Halo, From The Horrible First E3 To An Inhuman Crunch … And A Historic Launch


Halo: The Bungie game debuted as a complete disaster at Xbox’s first E3, but it came in time to be one of the brightest launch games ever. Halo is on everyone’s lips once again thanks to the good reception of Halo: Infinite, the latest installment from the hand of 343i for Xbox One, Series and PC. But the saga starring the Master Chief did not have the best of presentations just over 20 years ago, when Microsoft was working against the clock to bring its first console on sale and they had to win the trust of everyone. The documentary Xbox Story recovers different moments of the creation process and the rise of the brand, and one of them recalls, in Chapter 4, how Halo: Combat Evolved was in the spotlight.

The title, snatched from Apple, was a huge sensation in early 2001 when it was made playable at CES. There, people began to see that it was possible to control it well with a remote, something that obsessed Microsoft: they wanted it to be seen that it was being played without a keyboard or mouse. That there was no catch. This and its graphics convinced an audience who doubted the capabilities of the controller, although in the past there have already been well-resolved FPS games on other platforms. But the first E3 in Microsoft’s history, months later, in May, was a failure and pilloried Bungie’s great work.

After a disastrous presentation in which the Xbox on stage did not turn on, the worst was yet to come at the Microsoft booth. There players could enjoy Halo’s split-screen multiplayer. But the sensations were horrible. Robbie Bach, Chief Xbox Officer for the decade 2000-2010 explains in the documentary how they felt: “We had a bad launch event and the key game that will be the big claim looks bad and people think we are crazy.” The framerate was disastrous and bugs and glitches surfaced with every multiplayer game. Halo was in doubt.

SEGA: “the product is bad and expensive”

Bach himself explains in the documentary how Peter Moore, head of SEGA at the time, approached him and gave him his opinion: “The stores will not have it, the developers will not work for you and consumers think that the product is bad and expensive”. Bach wanted to resign but Bill Gates did not let him. There were only a few months left for the console to be released (from May to November) and they got to work. What happened to Bungie?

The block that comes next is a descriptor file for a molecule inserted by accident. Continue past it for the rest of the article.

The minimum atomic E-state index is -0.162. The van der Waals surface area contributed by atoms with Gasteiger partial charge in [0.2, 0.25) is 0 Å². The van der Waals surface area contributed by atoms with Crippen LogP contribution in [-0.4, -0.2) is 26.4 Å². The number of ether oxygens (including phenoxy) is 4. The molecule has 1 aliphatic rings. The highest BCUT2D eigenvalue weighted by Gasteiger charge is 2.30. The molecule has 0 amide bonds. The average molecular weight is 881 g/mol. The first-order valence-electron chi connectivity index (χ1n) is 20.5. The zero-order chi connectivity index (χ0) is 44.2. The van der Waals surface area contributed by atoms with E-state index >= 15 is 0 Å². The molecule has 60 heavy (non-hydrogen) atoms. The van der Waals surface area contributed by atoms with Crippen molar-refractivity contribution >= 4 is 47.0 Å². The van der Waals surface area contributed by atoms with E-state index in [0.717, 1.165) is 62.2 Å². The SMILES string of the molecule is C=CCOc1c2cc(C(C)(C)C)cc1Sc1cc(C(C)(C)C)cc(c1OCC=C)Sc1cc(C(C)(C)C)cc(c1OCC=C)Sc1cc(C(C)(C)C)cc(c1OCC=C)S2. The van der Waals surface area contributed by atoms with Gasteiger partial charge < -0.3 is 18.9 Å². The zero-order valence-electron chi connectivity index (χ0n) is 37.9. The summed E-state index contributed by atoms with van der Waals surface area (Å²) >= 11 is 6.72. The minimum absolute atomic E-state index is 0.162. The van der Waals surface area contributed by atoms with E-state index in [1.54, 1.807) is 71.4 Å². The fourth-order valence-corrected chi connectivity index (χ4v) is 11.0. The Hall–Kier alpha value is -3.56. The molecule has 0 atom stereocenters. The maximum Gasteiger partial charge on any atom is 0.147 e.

The press and users were devastating with Halo, explain its protagonists in the documentary, since it was considered that the game was “terrible”, so there was a huge pressure on the title … And that was going to mark the future of the brand Xbox.

Joseph Staten, a key figure in the success of Bungie (1998-2013) and who returned to the Halo saga in 2020 to change the course of Halo Infinite, explains in the documentary how those six months were: “we did something that people thought that it wouldn’t work, an FPS; and the framerate was horrible ”. Six months after the console and Halo, both with a destiny that would go hand in hand, it was decided to confine the team. Halo went into hiding, no one knew what they were doing or how development was going, not even some top Xbox bosses. “We had to build a whole new game for new hardware, with a compelling story and characters as we took shortcuts, skipped steps… In a mad rush of long days, sleeping under desks and a huge crunch to finish the game”, remembered Staten.

Of that inhuman crunch, in the documentary it is pointed out that there was only one good thing, the perfection with which Bungie took the work to make it come out as well as possible. For them it was “a vehement effort to make the best game possible,” says Staten, who knew that the level of criticism would be enormous for the simple fact of being at Microsoft.